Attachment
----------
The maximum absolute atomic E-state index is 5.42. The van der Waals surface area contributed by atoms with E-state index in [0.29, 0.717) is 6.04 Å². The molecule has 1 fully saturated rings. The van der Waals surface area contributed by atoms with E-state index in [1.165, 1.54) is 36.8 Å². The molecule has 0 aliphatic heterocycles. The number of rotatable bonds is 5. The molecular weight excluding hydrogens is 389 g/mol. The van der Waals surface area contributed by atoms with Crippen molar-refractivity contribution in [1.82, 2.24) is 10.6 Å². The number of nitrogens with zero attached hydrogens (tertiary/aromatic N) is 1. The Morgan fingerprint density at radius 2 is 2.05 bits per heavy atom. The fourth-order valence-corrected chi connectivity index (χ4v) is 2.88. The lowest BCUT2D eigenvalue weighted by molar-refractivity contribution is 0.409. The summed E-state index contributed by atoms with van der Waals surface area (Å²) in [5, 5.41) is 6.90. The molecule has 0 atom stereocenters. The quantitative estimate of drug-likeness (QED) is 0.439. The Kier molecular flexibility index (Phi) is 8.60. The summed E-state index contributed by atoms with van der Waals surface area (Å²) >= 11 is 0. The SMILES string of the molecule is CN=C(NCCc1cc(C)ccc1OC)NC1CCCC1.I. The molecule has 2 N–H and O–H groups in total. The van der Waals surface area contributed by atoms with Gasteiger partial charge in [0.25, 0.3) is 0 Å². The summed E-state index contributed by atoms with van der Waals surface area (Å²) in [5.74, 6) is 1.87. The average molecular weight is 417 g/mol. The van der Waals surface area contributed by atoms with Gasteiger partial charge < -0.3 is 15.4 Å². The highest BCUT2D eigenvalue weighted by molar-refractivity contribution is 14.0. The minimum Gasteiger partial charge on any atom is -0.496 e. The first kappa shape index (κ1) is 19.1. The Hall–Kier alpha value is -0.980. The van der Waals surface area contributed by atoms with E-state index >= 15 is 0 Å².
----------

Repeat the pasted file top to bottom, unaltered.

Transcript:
The maximum absolute atomic E-state index is 5.42. The van der Waals surface area contributed by atoms with E-state index in [0.29, 0.717) is 6.04 Å². The molecule has 1 fully saturated rings. The van der Waals surface area contributed by atoms with E-state index in [1.165, 1.54) is 36.8 Å². The molecule has 0 aliphatic heterocycles. The number of rotatable bonds is 5. The molecular weight excluding hydrogens is 389 g/mol. The van der Waals surface area contributed by atoms with Crippen molar-refractivity contribution in [1.82, 2.24) is 10.6 Å². The number of nitrogens with zero attached hydrogens (tertiary/aromatic N) is 1. The Morgan fingerprint density at radius 2 is 2.05 bits per heavy atom. The fourth-order valence-corrected chi connectivity index (χ4v) is 2.88. The lowest BCUT2D eigenvalue weighted by molar-refractivity contribution is 0.409. The summed E-state index contributed by atoms with van der Waals surface area (Å²) in [5, 5.41) is 6.90. The molecule has 0 atom stereocenters. The quantitative estimate of drug-likeness (QED) is 0.439. The Kier molecular flexibility index (Phi) is 8.60. The summed E-state index contributed by atoms with van der Waals surface area (Å²) >= 11 is 0. The SMILES string of the molecule is CN=C(NCCc1cc(C)ccc1OC)NC1CCCC1.I. The molecule has 2 N–H and O–H groups in total. The van der Waals surface area contributed by atoms with Gasteiger partial charge in [0.25, 0.3) is 0 Å². The summed E-state index contributed by atoms with van der Waals surface area (Å²) in [5.74, 6) is 1.87. The average molecular weight is 417 g/mol. The van der Waals surface area contributed by atoms with Gasteiger partial charge < -0.3 is 15.4 Å². The highest BCUT2D eigenvalue weighted by molar-refractivity contribution is 14.0. The minimum Gasteiger partial charge on any atom is -0.496 e. The first kappa shape index (κ1) is 19.1. The Hall–Kier alpha value is -0.980. The van der Waals surface area contributed by atoms with E-state index >= 15 is 0 Å².